Case No. 17-cv-00903-EMC.

JOHN B. TIDWELL, Petitioner, v. RONALD DAVIS, Respondent.

United States District Court, N.D. California.

Editors Note
Applicable Law: 28 U.S.C. § 2254
Cause: 28 U.S.C. § 2254 Petition for Writ of Habeas Corpus (State)
Nature of Suit: 530 Habeas Corpus (General)
Source: PACER

Attorney(s) appearing for the Case

John B. Tidwell, Petitioner, Pro Se.


EDWARD M. CHEN, District Judge.


John B. Tidwell, an inmate at San Quentin State Prison, filed this pro se action seeking a writ of habeas corpus pursuant to 28 U.S.C. § 2254. His petition is now before the court for review pursuant to 28 U.S.C. § 2243 and Rule 4 of the Rules Governing Section 2254 Cases in the United States District Courts.


In 1978, Mr. Tidwell was convicted in Orange County Superior Court of first degree murder, with use of a shotgun. Docket No. 2 at 5. Mr. Tidwell reports that he was sentenced to an indeterminate sentence of seven years to life in prison. Docket No. 1 at 12. Mr. Tidwell was 26 years old when he committed the murder. Id. at 12.

On June 11, 2015, the Board of Parole Hearings (BPH) granted Mr. Tidwell parole. On October 23, 2015, Governor Brown reversed the decision of the BPH. Docket No. 2 at 2-4; see generally Cal. Const., Art. V, § 8(b) (granting Governor the power to review the parole board's decisions regarding parole for murderers). In this action, Mr. Tidwell challenges the decision of Governor Brown that resulted in the denial of parole for him. Mr. Tidwell alleges that he filed unsuccessful habeas petitions in the California courts before he filed this action.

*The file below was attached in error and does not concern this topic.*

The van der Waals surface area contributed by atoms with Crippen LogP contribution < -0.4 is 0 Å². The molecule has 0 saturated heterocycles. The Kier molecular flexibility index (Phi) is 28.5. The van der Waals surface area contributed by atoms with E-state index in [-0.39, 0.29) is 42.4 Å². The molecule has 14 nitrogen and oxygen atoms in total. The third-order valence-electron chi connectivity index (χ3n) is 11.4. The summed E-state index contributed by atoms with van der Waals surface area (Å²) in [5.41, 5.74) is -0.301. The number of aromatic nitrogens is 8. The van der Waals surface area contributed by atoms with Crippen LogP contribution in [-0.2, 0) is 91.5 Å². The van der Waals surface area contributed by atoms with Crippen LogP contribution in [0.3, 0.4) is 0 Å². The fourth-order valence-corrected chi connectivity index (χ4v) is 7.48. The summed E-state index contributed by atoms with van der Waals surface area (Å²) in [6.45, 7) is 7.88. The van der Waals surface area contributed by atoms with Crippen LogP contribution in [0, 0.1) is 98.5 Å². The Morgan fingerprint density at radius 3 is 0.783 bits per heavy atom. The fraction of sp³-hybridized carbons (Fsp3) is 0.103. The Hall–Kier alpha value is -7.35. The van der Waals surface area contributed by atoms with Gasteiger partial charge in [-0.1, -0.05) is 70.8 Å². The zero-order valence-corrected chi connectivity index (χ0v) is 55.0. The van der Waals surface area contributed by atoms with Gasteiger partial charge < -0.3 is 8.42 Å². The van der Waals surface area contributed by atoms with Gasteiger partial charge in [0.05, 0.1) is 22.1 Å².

This court may entertain a petition for writ of habeas corpus "in behalf of a person in custody pursuant to the judgment of a State court only on the ground that he is in custody in violation of the Constitution or laws or treaties of the United States." 28 U.S.C. § 2254(a). A district court considering an application for a writ of habeas corpus shall "award the writ or issue an order directing the respondent to show cause why the writ should not be granted, unless it appears from the application that the applicant or person detained is not entitled thereto." 28 U.S.C. § 2243.